Franz Kafka and Prague are inseperably connected. One of the city's most famous sons, Kafka had a complicated relationship with his birthplace. This and more is addressed at Kafka Museum in Prague.
As you enter the exhibition, you step into a different world - the world of Franz Kafka. The darkened rooms are inhabited by a gloomy atmosphere, reminiscent of that in Kafka's works. The exhibition consists of two parts. "Existential Space" is an impressive documentary of how Prague influenced Kafka and his life. He perceived the city as a "dear little mother with claws" - as his home, and yet at times also as a prison. The second part, "Imaginary Topography" discusses the settings of Kafka's works, where he rarely mentions Prague, but it always remains present in one way or another.
The museum includes first editions of most of Kafka's works as well as a range of letters, diaries, manuscripts, photographs, and drawings. 3-D installations and audiovisual pieces present the exhibits in a unique way. Furthermore, a soundtrack created especially to be this exhibition's musical backdrop completes the atmosphere.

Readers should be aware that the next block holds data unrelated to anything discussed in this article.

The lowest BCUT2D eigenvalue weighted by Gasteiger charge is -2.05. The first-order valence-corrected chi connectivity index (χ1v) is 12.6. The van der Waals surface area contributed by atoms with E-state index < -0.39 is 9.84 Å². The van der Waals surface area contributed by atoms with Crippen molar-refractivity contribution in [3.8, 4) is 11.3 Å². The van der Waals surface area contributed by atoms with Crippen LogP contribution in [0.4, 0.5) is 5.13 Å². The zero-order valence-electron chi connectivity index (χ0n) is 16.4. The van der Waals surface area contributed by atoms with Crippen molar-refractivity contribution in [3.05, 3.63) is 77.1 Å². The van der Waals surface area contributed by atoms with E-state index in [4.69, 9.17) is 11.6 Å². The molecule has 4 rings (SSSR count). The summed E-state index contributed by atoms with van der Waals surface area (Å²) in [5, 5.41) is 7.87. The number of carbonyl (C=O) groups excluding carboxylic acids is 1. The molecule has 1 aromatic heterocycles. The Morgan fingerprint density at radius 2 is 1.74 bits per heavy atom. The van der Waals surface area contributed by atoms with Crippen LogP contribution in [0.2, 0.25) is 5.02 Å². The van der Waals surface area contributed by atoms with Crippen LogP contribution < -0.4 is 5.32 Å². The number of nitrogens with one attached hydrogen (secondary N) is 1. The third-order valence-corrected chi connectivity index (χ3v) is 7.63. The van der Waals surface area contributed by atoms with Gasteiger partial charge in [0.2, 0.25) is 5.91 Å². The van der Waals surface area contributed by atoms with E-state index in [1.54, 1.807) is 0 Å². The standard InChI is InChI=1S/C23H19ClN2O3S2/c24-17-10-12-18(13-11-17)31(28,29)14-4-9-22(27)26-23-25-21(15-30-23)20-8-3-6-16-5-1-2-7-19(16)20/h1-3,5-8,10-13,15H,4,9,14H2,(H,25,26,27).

Franz Kafka was born in Prague on 3 September 1883, and spent many years of his life in this city. He is among the Czech capital's most famous sons.
The exhibition of the Kafka Museum was initially planned as a travelling exhibition. It was first shown in Barcelona in 1999. Later it moved to the Jewish Museum of New York for 2002 and 2003. After that, the exhibition came to Prague, where it was transformed into a permanent museum in 2005.
How to get there
The museum is located at Malá Strana, not far from Charles Bridge. From there, turn right onto Cihelná street, and go on until you reach the museum. If you're travelling on public transport, get off at Malostranská, and follow Pod Bruskou street towards Mánesův most bridge. Then follow U Lužického semináře street until the fork, where you go left into Cihelná.